From today’s Chronicle, behind their pay wall:
“I do not know what the cost of the shutdown will be,” Mr. Augustine said when asked for an estimate of the losses that could result from an Antarctic shutdown. “It is just one more example of what we are doing to rip apart at the grassroots level the fabric of what is one of America’s few remaining competitive advantages: our research and education system. No enemy could have been so effective.”
I couldn’t have said it better.
There’s a bill being drafted by the House Science Committee and rumors are it’s going to be anathema to the science advocacy community, ScienceInsider has the story here. At stake may be peer review–both at NSF and other science agencies.
From ScienceInsider, here. The key point is that agencies will have a heterogenous response to the cuts depending on how their accounting is handled within the overall Federal budget–bottom-line: NIH seems to have greater flexibility than NSF.
Nature Magazine has an earlier analysis of the situation here.
For the true wonks among us, you’ll want to dive into the exhaustive OMB analysis here.
Big news out of the National Science Foundation, the story from the Chronicle is here. These are extremely challenging times for US science agencies with the imminent threat of sequestration. The problem is that, as President of Carnegie Mellon, with its institutional emphasis on science and technology, those challenges are going to likely follow him north to Pittsburgh. We wish him luck though…
Happy 2013. The Fiscal Cliff compromise that was passed by Congress last night mainly addressed the tax (revenue) side of the fiscal debate between the Democrats and the GOP. The spending side of that debate was put of for a bit…as things stand science funding still will get axed across the board two months from now. With the tax leverage gone, the remaining hope is that somehow the NIH and NSF will get bundled into the debate over DOD such that they are all protected against across the board, mindless cuts. I’m not optimistic on that one, although historically NIH and NSF have enjoyed bipartisan support.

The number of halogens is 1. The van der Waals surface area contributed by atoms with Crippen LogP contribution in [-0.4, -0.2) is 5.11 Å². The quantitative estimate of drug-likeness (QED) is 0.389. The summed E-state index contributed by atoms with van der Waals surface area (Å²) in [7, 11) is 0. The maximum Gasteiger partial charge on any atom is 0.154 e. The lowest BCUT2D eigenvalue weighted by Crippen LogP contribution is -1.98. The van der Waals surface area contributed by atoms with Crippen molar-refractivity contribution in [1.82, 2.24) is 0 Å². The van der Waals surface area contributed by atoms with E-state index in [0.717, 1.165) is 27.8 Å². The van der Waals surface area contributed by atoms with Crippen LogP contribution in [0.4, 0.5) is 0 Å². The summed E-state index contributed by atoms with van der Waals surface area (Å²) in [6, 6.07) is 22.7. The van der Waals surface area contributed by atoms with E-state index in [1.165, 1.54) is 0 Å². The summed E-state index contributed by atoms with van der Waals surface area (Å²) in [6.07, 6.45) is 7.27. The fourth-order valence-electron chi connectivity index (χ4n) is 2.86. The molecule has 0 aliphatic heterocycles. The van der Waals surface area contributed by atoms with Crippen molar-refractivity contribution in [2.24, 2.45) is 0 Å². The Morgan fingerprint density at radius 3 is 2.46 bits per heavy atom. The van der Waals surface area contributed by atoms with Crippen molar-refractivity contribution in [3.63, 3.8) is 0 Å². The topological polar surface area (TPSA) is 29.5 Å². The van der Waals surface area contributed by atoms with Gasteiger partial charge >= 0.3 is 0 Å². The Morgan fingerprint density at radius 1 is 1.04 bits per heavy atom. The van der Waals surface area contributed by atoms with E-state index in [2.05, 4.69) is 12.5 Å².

In the meantime, the notion of the need to prudently invest in science–as well as cut back generally–doesn’t seem to be out there as an argument.
Next up however is the second debt-ceiling debate. The House GOP members say they intend to use the debt limit as leverage to get more cuts. My economist colleagues tell me that is playing with fire.
What I wrote in July still stands:
None of this is good for NIH or NSF. Because the fiscal cliff cuts are across the board, they are mindless (remember, the cliff was supposed to be a deterrent) so the excellent will get thrown out with the merely good.
Even, if by some miracle, Congress manages to get something to the President’s desk in time, my guess is it’ll be some sort of agreement on the revenue side (i.e. taxes) that punts on the spending cuts. And I’m not exactly optimistic about any agreement before new years.
Expect some legislative movement encouraged by the markets early in the new year–it’ll be very telling to see if Speaker Boehner has any difficulty being reelected by his caucus–once again probably on the tax side but probably also dealing with DOD. I’m not expecting much good news for science.
|Dress Rehearsal for NBIC2 final Workshop yesterday
The final workshop is today. Web site is here. I’m giving my talk in about an hour, just before lunch on the advent of the Cognitive Society.
What do I mean by that? Well, the simple present day version is what we’ve collectively done by giving society’s blessing to Big Data: social networking.
But in the future, the Cognitive Society might refer to the emergence of a new collective awareness from large groups of humans. Think of an ant colony with its complex behaviors becoming aware of its collective self.